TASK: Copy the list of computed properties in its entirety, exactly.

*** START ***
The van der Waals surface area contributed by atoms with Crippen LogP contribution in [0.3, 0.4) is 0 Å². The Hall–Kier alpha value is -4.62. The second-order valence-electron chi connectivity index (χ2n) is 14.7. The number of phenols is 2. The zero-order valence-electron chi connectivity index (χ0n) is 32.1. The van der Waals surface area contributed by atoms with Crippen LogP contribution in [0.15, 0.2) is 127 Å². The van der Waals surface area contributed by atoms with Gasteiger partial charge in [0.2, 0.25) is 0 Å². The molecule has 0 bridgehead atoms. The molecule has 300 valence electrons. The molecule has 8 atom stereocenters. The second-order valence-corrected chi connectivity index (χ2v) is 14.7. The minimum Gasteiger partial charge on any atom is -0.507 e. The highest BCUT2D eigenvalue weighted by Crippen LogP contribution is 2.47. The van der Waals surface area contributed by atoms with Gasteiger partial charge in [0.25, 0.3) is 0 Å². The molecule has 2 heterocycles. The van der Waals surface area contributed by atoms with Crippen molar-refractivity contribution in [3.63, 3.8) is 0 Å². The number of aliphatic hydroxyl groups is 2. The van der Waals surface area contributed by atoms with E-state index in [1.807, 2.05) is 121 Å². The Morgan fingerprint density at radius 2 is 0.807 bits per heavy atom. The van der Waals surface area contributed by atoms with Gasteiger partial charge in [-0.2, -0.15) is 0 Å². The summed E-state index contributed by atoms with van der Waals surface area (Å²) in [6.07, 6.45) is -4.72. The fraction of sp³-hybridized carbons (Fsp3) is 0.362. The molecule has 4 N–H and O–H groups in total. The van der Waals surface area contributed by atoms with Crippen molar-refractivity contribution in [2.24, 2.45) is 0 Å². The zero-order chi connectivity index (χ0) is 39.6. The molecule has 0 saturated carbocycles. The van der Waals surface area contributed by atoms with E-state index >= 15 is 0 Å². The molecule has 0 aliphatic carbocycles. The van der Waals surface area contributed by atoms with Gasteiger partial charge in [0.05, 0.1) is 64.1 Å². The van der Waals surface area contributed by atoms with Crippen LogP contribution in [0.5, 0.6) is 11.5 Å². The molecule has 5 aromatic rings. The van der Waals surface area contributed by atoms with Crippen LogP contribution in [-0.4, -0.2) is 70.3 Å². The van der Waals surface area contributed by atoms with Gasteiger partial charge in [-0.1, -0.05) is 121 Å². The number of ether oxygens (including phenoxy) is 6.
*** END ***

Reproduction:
The van der Waals surface area contributed by atoms with Crippen LogP contribution in [0.3, 0.4) is 0 Å². The Hall–Kier alpha value is -4.62. The second-order valence-electron chi connectivity index (χ2n) is 14.7. The number of phenols is 2. The zero-order valence-electron chi connectivity index (χ0n) is 32.1. The van der Waals surface area contributed by atoms with Crippen LogP contribution in [0.15, 0.2) is 127 Å². The van der Waals surface area contributed by atoms with Gasteiger partial charge in [0.2, 0.25) is 0 Å². The molecule has 0 bridgehead atoms. The molecule has 300 valence electrons. The molecule has 8 atom stereocenters. The second-order valence-corrected chi connectivity index (χ2v) is 14.7. The minimum Gasteiger partial charge on any atom is -0.507 e. The highest BCUT2D eigenvalue weighted by Crippen LogP contribution is 2.47. The van der Waals surface area contributed by atoms with Gasteiger partial charge in [0.25, 0.3) is 0 Å². The molecule has 2 heterocycles. The van der Waals surface area contributed by atoms with Crippen molar-refractivity contribution in [3.63, 3.8) is 0 Å². The number of aliphatic hydroxyl groups is 2. The van der Waals surface area contributed by atoms with E-state index in [1.807, 2.05) is 121 Å². The Morgan fingerprint density at radius 2 is 0.807 bits per heavy atom. The van der Waals surface area contributed by atoms with Gasteiger partial charge in [-0.2, -0.15) is 0 Å². The summed E-state index contributed by atoms with van der Waals surface area (Å²) in [6.07, 6.45) is -4.72. The fraction of sp³-hybridized carbons (Fsp3) is 0.362. The molecule has 4 N–H and O–H groups in total. The van der Waals surface area contributed by atoms with Crippen molar-refractivity contribution in [2.24, 2.45) is 0 Å². The zero-order chi connectivity index (χ0) is 39.6. The molecule has 0 saturated carbocycles. The van der Waals surface area contributed by atoms with E-state index >= 15 is 0 Å². The molecule has 0 aliphatic carbocycles. The van der Waals surface area contributed by atoms with Gasteiger partial charge in [0.05, 0.1) is 64.1 Å². The van der Waals surface area contributed by atoms with Crippen LogP contribution in [0.5, 0.6) is 11.5 Å². The molecule has 5 aromatic rings. The van der Waals surface area contributed by atoms with Crippen LogP contribution in [-0.4, -0.2) is 70.3 Å². The van der Waals surface area contributed by atoms with Gasteiger partial charge in [-0.1, -0.05) is 121 Å². The number of ether oxygens (including phenoxy) is 6.